Do you wake up feeling exhausted and irritable, even after a full night's sleep? If so, you may be experiencing symptoms of sleep apnea. Sleep apnea is a condition in which your upper respiratory tract closes, interrupting your breathing and depriving you of oxygen until you wake up and start breathing again. This can cause repeated awakenings throughout the night, making it difficult to get a restful sleep. As a result, people with sleep apnea may experience severe drowsiness, fatigue, and irritability during the day.
In addition, sleep apnea can increase the risk of having a recurrent heart attack, stroke, and abnormal heartbeats, such as atrial fibrillation. Many people may not even realize that they are experiencing symptoms of sleep apnea because the most common and telltale symptoms, such as snoring, pauses in breathing and shortness of breath, occur during sleep. If you think you have sleep apnea, it is important to schedule an appointment with a sleep specialist or ask a primary care provider to refer you to one. Your doctor may also recommend that you lose weight and avoid sleeping on your back to prevent gravity from pushing your tongue, tonsils, and other soft tissue in your throat further into your respiratory tract.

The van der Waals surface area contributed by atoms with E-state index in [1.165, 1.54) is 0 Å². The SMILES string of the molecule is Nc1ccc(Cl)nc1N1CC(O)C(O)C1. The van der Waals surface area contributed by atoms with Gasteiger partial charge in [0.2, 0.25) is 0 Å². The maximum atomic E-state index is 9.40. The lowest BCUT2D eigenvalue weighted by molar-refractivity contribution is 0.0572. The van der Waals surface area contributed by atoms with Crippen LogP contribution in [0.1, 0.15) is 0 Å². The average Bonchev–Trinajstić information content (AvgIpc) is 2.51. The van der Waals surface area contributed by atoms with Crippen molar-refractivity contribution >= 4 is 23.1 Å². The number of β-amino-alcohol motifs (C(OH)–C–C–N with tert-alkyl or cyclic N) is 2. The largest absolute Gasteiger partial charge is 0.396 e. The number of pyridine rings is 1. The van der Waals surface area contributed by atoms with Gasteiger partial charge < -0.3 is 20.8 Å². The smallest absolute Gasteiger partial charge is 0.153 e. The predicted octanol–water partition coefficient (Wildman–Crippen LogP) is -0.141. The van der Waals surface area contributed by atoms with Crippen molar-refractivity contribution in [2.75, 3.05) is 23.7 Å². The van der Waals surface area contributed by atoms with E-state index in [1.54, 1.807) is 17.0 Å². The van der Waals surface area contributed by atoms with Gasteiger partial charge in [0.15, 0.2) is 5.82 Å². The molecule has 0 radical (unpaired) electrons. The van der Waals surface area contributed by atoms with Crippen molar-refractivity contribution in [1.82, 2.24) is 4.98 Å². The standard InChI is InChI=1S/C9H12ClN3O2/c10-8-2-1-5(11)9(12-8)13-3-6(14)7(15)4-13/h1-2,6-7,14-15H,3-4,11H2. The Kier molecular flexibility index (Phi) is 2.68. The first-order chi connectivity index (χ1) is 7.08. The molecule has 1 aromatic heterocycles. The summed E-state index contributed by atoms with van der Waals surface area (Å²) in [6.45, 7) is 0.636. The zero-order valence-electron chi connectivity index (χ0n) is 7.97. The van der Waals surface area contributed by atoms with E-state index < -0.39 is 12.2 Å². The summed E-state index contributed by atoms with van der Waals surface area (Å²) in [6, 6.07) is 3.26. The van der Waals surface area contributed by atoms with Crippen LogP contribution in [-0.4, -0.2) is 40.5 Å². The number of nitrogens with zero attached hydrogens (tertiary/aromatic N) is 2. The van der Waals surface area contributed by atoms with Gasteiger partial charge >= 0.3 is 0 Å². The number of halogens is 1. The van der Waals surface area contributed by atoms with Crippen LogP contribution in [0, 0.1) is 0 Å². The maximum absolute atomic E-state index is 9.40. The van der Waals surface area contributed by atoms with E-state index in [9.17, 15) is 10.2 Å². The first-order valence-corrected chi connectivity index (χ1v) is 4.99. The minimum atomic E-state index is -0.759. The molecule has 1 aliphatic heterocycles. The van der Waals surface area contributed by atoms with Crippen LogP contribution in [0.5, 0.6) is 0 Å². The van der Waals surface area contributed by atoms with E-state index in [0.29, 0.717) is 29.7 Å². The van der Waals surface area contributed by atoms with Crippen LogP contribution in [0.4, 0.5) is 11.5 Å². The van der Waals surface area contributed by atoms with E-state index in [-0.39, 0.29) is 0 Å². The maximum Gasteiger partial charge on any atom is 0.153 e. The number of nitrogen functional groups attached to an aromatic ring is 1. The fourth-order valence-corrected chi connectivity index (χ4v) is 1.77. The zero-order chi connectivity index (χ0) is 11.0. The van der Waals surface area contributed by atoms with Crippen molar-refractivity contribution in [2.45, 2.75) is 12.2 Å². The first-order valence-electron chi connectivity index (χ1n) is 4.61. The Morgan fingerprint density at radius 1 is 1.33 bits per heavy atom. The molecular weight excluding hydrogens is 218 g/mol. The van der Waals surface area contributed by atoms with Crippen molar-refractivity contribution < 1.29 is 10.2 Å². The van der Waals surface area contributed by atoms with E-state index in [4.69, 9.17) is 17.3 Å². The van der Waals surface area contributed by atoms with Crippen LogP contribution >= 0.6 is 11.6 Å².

The definition of mild sleep apnea is the least advanced form of obstructive sleep apnea (OSA). These respiratory interruptions are called “apneas”, a word derived from a Greek term that literally means stopping breathing. People with mild sleep apnea may be more likely to have complications after major surgery because they are prone to breathing problems, especially when sedated and lying on their backs. Ultimately, that can reduce or even eliminate the effects of sleep apnea in your life while using these treatments.
Sleep apnea can sometimes be prevented, especially when it occurs because a person is overweight or obese. Under normal circumstances, your brain manages your breathing all the time, even while you sleep. You may even catch more colds as poor quality sleep can interfere with your immune system. Some other symptoms such as a decreased pain threshold, changes in mood or irritability, depression or trouble concentrating usually occur in people with obstructive sleep apnea.The time needed to recover or feel better after treatment for sleep apnea depends on the treatments themselves.
That's often interrupting sleep every night and it's logical that anyone with mild sleep apnea would want to do everything possible to avoid it.